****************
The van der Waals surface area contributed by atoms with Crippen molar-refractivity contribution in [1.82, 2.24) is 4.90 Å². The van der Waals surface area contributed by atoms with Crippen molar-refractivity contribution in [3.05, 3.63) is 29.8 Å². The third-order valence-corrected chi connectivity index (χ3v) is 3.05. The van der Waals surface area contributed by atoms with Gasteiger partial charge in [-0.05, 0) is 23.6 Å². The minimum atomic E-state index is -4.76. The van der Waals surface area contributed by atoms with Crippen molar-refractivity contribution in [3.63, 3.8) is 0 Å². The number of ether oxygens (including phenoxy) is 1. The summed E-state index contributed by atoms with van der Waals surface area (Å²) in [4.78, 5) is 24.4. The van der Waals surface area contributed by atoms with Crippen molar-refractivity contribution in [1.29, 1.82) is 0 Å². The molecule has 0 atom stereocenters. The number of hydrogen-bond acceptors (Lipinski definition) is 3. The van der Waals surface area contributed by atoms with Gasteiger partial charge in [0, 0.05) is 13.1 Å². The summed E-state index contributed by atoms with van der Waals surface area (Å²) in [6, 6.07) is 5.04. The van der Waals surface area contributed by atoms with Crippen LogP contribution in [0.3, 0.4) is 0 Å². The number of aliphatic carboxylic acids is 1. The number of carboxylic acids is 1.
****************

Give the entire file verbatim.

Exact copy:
The van der Waals surface area contributed by atoms with Crippen molar-refractivity contribution in [1.82, 2.24) is 4.90 Å². The van der Waals surface area contributed by atoms with Crippen molar-refractivity contribution in [3.05, 3.63) is 29.8 Å². The third-order valence-corrected chi connectivity index (χ3v) is 3.05. The van der Waals surface area contributed by atoms with Gasteiger partial charge in [-0.05, 0) is 23.6 Å². The minimum atomic E-state index is -4.76. The van der Waals surface area contributed by atoms with Crippen molar-refractivity contribution in [3.63, 3.8) is 0 Å². The number of ether oxygens (including phenoxy) is 1. The summed E-state index contributed by atoms with van der Waals surface area (Å²) in [4.78, 5) is 24.4. The van der Waals surface area contributed by atoms with Crippen molar-refractivity contribution in [1.29, 1.82) is 0 Å². The molecule has 0 atom stereocenters. The number of hydrogen-bond acceptors (Lipinski definition) is 3. The van der Waals surface area contributed by atoms with Gasteiger partial charge in [0, 0.05) is 13.1 Å². The summed E-state index contributed by atoms with van der Waals surface area (Å²) in [6, 6.07) is 5.04. The van der Waals surface area contributed by atoms with Crippen LogP contribution in [0.3, 0.4) is 0 Å². The number of aliphatic carboxylic acids is 1. The number of carboxylic acids is 1.